Department of Natural Resources
March 6, 2020
|The Michigan Department of Natural Resources and Michigan State University are once again seeking proposals for research that addresses priority concerns related to the management of chronic wasting disease in Michigan and the Great Lakes region.
Now, with a portion of the $4.3 million remaining, the advisory group is again seeking research proposals.
“Michigan continues to take aggressive steps to combat CWD while emerging as a national leader in testing, research and management,” said Scott Whitcomb, DNR senior advisor for wildlife and public lands. “A coalition of dedicated partners – the Michigan Legislature, MSU, the DNR and so many more partners – have together appropriated significant funding, resources and personnel to research and fight this disease. Additional research as a result of these proposals will take these collaborative efforts even further.”
The proposals should address priorities such as:
“CWD is a deadly disease that threatens the white-tailed deer population in Michigan and has environmental persistence as well,” said Doug Buhler, director of MSU AgBioResearch. “We are pleased to be part of this collaborative initiative and look forward to making progress in meeting the greatest needs for CWD research and its implications on the state’s economy and protecting our natural resources.”
The proposals are due by 5 p.m. May 4 and will be reviewed by an ad hoc committee of subject matter experts of MSU faculty, DNR staff, external experts and stakeholder representatives. Notification of awards, including funding amount, will be made on June 1.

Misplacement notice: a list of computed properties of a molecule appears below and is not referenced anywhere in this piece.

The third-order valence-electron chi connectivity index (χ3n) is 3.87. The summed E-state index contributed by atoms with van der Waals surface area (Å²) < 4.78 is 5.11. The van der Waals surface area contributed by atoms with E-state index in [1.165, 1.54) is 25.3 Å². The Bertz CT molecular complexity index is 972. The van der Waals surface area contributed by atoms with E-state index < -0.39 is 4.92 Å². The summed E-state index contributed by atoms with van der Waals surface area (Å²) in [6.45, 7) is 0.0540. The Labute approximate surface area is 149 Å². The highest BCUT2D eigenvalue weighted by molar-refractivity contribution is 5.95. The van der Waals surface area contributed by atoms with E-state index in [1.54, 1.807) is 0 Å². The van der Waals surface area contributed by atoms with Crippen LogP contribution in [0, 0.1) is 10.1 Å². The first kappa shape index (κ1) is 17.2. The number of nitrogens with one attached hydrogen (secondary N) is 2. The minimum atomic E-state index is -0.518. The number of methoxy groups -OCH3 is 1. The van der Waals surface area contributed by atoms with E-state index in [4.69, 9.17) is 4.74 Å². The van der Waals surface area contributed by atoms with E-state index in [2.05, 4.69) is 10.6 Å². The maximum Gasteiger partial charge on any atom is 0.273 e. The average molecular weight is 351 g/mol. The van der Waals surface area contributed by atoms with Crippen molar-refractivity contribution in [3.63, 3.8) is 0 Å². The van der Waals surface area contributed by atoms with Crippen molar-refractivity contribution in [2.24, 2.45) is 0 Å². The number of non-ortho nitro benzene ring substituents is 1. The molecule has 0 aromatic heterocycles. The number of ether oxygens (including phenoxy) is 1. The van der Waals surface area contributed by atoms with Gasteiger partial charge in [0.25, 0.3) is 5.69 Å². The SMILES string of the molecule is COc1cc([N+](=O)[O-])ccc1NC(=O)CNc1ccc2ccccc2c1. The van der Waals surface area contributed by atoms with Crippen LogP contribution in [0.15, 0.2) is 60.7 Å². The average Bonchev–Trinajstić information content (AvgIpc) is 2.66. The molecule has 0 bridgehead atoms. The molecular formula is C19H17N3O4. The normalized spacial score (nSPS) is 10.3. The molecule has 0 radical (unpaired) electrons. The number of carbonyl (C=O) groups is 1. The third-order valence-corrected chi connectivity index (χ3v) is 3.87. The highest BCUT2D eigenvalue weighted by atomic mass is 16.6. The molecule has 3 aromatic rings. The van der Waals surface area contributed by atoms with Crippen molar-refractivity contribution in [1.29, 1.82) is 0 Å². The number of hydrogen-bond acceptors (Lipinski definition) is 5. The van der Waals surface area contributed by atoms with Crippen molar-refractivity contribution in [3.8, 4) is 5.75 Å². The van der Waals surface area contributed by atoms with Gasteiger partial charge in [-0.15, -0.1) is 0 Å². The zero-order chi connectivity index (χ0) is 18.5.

The request for proposals and details are available at CANR.MSU.edu/chronic-wasting-disease.
CWD is a fatal neurological disease that affects deer, elk and moose. It causes a degeneration of the brain resulting in emaciation, abnormal behavior, loss of bodily functions and death. CWD is fatal; once an animal is infected there is no recovery or cure.
It is caused by a normal protein, called a prion, that folds incorrectly and can infect other deer, elk and moose. It can be transmitted through direct animal to animal contact or by contact with saliva, urine, feces, blood, carcass parts of an infected animal or infected soil. Prions are extremely resistant in the environment and can stay infectious for years. To date, there is no evidence that CWD can be naturally transmitted to humans.
Since May 2015, when the first free-ranging, CWD-positive deer was found in Michigan, the disease has been confirmed in white-tailed deer in the Lower Peninsula in eight counties. In 2018, a CWD-positive deer was found in the Upper Peninsula in Dickinson County.
Visit Michigan.gov/CWD for more information on CWD in Michigan.